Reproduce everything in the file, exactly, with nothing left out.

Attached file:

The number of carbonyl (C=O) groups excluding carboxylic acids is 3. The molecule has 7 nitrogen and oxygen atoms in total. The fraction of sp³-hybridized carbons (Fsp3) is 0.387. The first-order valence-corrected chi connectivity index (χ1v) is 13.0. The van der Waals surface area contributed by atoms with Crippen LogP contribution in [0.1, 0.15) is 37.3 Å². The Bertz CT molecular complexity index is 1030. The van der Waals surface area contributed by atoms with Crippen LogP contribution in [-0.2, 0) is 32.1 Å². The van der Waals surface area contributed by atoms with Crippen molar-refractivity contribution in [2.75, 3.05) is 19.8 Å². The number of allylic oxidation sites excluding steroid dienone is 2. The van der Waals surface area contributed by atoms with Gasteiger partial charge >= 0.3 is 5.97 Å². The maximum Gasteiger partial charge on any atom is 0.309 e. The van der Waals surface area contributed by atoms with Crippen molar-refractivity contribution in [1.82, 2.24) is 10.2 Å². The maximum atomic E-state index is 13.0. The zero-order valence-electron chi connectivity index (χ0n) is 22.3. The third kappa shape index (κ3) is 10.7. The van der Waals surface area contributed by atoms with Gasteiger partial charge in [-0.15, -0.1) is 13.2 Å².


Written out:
The number of carbonyl (C=O) groups excluding carboxylic acids is 3. The molecule has 7 nitrogen and oxygen atoms in total. The fraction of sp³-hybridized carbons (Fsp3) is 0.387. The first-order valence-corrected chi connectivity index (χ1v) is 13.0. The van der Waals surface area contributed by atoms with Crippen LogP contribution in [0.1, 0.15) is 37.3 Å². The Bertz CT molecular complexity index is 1030. The van der Waals surface area contributed by atoms with Crippen LogP contribution in [-0.2, 0) is 32.1 Å². The van der Waals surface area contributed by atoms with Crippen molar-refractivity contribution in [2.75, 3.05) is 19.8 Å². The number of allylic oxidation sites excluding steroid dienone is 2. The van der Waals surface area contributed by atoms with Gasteiger partial charge >= 0.3 is 5.97 Å². The maximum Gasteiger partial charge on any atom is 0.309 e. The van der Waals surface area contributed by atoms with Crippen molar-refractivity contribution in [1.82, 2.24) is 10.2 Å². The maximum atomic E-state index is 13.0. The zero-order valence-electron chi connectivity index (χ0n) is 22.3. The third kappa shape index (κ3) is 10.7. The van der Waals surface area contributed by atoms with Gasteiger partial charge in [-0.15, -0.1) is 13.2 Å².